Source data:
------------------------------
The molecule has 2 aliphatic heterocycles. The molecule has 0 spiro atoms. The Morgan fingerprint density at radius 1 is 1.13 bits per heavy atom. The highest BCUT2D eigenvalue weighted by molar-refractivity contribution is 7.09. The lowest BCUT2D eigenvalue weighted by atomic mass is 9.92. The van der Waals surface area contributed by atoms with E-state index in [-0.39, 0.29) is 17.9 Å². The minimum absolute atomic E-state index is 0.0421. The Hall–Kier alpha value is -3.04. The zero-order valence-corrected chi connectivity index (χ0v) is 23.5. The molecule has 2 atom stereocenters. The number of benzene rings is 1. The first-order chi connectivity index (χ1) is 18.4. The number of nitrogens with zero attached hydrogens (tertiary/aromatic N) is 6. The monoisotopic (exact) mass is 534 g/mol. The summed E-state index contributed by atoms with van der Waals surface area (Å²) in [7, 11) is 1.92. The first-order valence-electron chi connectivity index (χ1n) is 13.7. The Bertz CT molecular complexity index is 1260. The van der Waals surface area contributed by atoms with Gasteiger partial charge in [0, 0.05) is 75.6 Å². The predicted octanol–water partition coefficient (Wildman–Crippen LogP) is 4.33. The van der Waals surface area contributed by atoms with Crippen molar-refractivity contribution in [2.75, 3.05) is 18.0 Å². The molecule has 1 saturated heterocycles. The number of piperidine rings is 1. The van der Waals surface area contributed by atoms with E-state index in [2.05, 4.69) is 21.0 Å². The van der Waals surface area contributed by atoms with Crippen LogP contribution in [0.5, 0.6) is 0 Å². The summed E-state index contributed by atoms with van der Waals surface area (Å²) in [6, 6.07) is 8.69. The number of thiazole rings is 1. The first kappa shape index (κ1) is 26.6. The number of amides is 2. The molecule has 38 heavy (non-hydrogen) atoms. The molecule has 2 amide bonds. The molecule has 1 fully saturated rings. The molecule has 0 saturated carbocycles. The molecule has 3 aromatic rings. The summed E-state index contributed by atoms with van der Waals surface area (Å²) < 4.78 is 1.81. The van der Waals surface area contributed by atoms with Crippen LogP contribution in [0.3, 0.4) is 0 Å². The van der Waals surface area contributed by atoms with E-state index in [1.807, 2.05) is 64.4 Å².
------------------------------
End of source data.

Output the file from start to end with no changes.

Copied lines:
The molecule has 2 aliphatic heterocycles. The molecule has 0 spiro atoms. The Morgan fingerprint density at radius 1 is 1.13 bits per heavy atom. The highest BCUT2D eigenvalue weighted by molar-refractivity contribution is 7.09. The lowest BCUT2D eigenvalue weighted by atomic mass is 9.92. The van der Waals surface area contributed by atoms with E-state index in [-0.39, 0.29) is 17.9 Å². The minimum absolute atomic E-state index is 0.0421. The Hall–Kier alpha value is -3.04. The zero-order valence-corrected chi connectivity index (χ0v) is 23.5. The molecule has 2 atom stereocenters. The number of benzene rings is 1. The first-order chi connectivity index (χ1) is 18.4. The number of nitrogens with zero attached hydrogens (tertiary/aromatic N) is 6. The monoisotopic (exact) mass is 534 g/mol. The summed E-state index contributed by atoms with van der Waals surface area (Å²) in [7, 11) is 1.92. The first-order valence-electron chi connectivity index (χ1n) is 13.7. The Bertz CT molecular complexity index is 1260. The van der Waals surface area contributed by atoms with Gasteiger partial charge in [0, 0.05) is 75.6 Å². The predicted octanol–water partition coefficient (Wildman–Crippen LogP) is 4.33. The van der Waals surface area contributed by atoms with Crippen molar-refractivity contribution in [2.75, 3.05) is 18.0 Å². The molecule has 1 saturated heterocycles. The number of piperidine rings is 1. The van der Waals surface area contributed by atoms with E-state index in [2.05, 4.69) is 21.0 Å². The van der Waals surface area contributed by atoms with Crippen LogP contribution in [0.5, 0.6) is 0 Å². The summed E-state index contributed by atoms with van der Waals surface area (Å²) in [6, 6.07) is 8.69. The number of thiazole rings is 1. The first kappa shape index (κ1) is 26.6. The number of amides is 2. The molecule has 38 heavy (non-hydrogen) atoms. The molecule has 2 amide bonds. The molecule has 1 fully saturated rings. The molecule has 0 saturated carbocycles. The molecule has 3 aromatic rings. The summed E-state index contributed by atoms with van der Waals surface area (Å²) < 4.78 is 1.81. The van der Waals surface area contributed by atoms with Crippen LogP contribution in [0.3, 0.4) is 0 Å². The van der Waals surface area contributed by atoms with E-state index in [1.807, 2.05) is 64.4 Å².